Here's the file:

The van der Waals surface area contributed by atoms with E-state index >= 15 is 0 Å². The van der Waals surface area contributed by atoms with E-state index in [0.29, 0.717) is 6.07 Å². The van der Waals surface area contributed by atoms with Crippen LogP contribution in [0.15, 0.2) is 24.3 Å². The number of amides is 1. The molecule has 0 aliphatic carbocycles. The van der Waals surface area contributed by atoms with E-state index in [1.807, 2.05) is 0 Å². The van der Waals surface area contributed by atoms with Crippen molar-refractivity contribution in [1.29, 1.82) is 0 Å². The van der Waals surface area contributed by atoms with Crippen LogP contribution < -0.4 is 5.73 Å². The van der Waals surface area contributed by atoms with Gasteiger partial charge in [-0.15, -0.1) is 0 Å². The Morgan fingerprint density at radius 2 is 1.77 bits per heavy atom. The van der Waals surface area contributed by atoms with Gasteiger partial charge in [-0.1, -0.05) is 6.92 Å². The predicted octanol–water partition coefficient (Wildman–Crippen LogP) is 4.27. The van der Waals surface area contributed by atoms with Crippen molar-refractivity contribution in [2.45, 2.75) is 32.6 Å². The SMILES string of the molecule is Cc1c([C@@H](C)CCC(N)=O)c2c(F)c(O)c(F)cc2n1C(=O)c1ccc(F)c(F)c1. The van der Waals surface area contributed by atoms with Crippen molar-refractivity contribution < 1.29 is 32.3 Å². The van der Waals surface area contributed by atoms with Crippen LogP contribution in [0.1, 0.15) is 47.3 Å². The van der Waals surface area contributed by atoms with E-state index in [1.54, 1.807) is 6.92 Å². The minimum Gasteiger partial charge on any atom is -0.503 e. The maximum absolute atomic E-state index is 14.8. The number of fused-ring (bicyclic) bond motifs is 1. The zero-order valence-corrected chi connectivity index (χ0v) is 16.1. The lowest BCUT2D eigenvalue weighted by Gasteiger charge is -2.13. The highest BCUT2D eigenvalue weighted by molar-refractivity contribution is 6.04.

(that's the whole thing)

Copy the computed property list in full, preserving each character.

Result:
The van der Waals surface area contributed by atoms with E-state index >= 15 is 0 Å². The van der Waals surface area contributed by atoms with E-state index in [0.29, 0.717) is 6.07 Å². The van der Waals surface area contributed by atoms with Crippen LogP contribution in [0.15, 0.2) is 24.3 Å². The number of amides is 1. The molecule has 0 aliphatic carbocycles. The van der Waals surface area contributed by atoms with E-state index in [1.807, 2.05) is 0 Å². The van der Waals surface area contributed by atoms with Crippen molar-refractivity contribution in [1.29, 1.82) is 0 Å². The van der Waals surface area contributed by atoms with Crippen LogP contribution < -0.4 is 5.73 Å². The van der Waals surface area contributed by atoms with Gasteiger partial charge in [-0.15, -0.1) is 0 Å². The Morgan fingerprint density at radius 2 is 1.77 bits per heavy atom. The van der Waals surface area contributed by atoms with Gasteiger partial charge in [-0.1, -0.05) is 6.92 Å². The predicted octanol–water partition coefficient (Wildman–Crippen LogP) is 4.27. The van der Waals surface area contributed by atoms with Crippen molar-refractivity contribution in [2.45, 2.75) is 32.6 Å². The SMILES string of the molecule is Cc1c([C@@H](C)CCC(N)=O)c2c(F)c(O)c(F)cc2n1C(=O)c1ccc(F)c(F)c1. The van der Waals surface area contributed by atoms with Crippen molar-refractivity contribution < 1.29 is 32.3 Å². The van der Waals surface area contributed by atoms with Crippen LogP contribution in [0.1, 0.15) is 47.3 Å². The van der Waals surface area contributed by atoms with E-state index in [1.54, 1.807) is 6.92 Å². The minimum Gasteiger partial charge on any atom is -0.503 e. The maximum absolute atomic E-state index is 14.8. The number of fused-ring (bicyclic) bond motifs is 1. The zero-order valence-corrected chi connectivity index (χ0v) is 16.1. The lowest BCUT2D eigenvalue weighted by Gasteiger charge is -2.13. The highest BCUT2D eigenvalue weighted by molar-refractivity contribution is 6.04.